Where have all the manners gone? Three things give rise to my query. First, the failure of folks day by day to just say thank you for an act of kindness or generosity. Second, as reported in the New York Times recently, the dilapidated sportsmanship of more than the usual handful of spoiled Olympic athletes who just can't grasp how they could lose or why bible-thick Omaha steaks aren't steaming away on every streetcorner in Turin. For heroes like them.
And third, the rancorous mooing between herds that is the picture of current cultural discourse. Did someone say fair mindedness? What purple critter are you? A left-wing pundit (could just as well have been a conservative one) recently extolled the virtue of passion while defending an instance of clearly barbaric personal assault. We have a new it word, I suspect. Passion.
A blanket exoneration of every kind of stupid, well, mooing. Shake hands. Back in ancient high school, that long ago, I threw discus and shotput. Hated losing, loved to win. Of course we want our team to be the best, but isn't it also in our national interest to field a team of competitors who are exemplary offspring of that responsible freedom we herald as mankind's highest ideal? Athletes as fair and generous in spirit as they are ruthless in competition? I'd send every athlete who wants to represent his or her country to a month of etiquette classes.
This is how you shakes hands. This is when you shake hands. OK, maybe not the most dazzling form of athletic dexterity, but essential nonetheless. Make the penalty for rotten behaviour severe.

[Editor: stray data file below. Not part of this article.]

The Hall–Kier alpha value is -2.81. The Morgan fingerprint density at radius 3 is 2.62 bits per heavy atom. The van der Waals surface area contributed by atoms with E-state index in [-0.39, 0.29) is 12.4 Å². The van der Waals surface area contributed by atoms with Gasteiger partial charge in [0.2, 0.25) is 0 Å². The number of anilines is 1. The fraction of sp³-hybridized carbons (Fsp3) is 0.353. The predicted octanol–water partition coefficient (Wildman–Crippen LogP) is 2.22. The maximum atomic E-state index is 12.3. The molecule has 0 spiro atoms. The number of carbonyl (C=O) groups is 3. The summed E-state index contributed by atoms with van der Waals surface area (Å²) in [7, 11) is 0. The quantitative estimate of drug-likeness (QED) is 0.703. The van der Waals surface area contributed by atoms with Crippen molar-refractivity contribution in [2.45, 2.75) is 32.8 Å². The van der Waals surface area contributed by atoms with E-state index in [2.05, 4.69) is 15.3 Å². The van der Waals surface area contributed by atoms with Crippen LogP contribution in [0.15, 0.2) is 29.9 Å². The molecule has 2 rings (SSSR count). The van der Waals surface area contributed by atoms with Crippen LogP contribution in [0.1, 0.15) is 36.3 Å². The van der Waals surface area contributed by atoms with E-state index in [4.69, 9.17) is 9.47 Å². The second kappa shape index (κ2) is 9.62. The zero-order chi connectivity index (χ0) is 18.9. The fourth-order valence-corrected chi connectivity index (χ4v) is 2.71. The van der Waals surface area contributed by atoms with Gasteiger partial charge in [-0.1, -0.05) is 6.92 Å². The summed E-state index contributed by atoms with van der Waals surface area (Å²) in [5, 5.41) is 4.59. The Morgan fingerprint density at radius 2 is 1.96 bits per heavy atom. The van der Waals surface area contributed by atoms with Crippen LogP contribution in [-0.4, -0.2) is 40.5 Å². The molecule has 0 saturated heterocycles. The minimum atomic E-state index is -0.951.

The Tipping Territory. About passion, it's over, I think. At least as a euphemism for the simplistic one-track thinking, or fundamentalism, of current political, intellectual and cultural debate. I'd like to think so, anyway. I'd like to think that, just as Malcolm Gladwell's The Tipping Point ushered in an optimistic new way to think about change, we are ready for a brand new territory where civility governs passion, where people are free to think for themselves and where we actually listen to and consider alternative points of view. A non-left, non-right territory capable of fresh ideas.
Less emphasis on being cool or on being righteous, those identical twins, and more on being interesting. See, good manners have a very pragmatic, even avant-garde potential. They open up fresh space for new ideas, new ways of thinking. They usher in that most radical of subversives, optimism. If someone is polite to you, you listen. Listening in turn invigorates and reshapes your own thoughts.
If someone is shouting at you, hey, you shout back in the same cliches you alway use to shout back. Etiquette classes for all of us. What a chimera, etiquette classes for young athletes. How about this, then. Etiquette classes for all of us. And every five years, a refresher course.
Airline pilots update their skills regularly. Rough weather, emergency situations, drastic loss of altitude are no less frequent in the skies of day-to-day life and updating the social skills to navigate through them smoothly, graciously may not be such a bad idea. Thank you. Two words. One syllable each. We're not talking elocutionary figure skating here.
Simple, simple, simple. A handwritten note, into the envelope, on goes a stamp and you have sent a huge bouquet of goodwill into the world. Better yet, forget the stamp and just tuck it under your wife's coffee cup.
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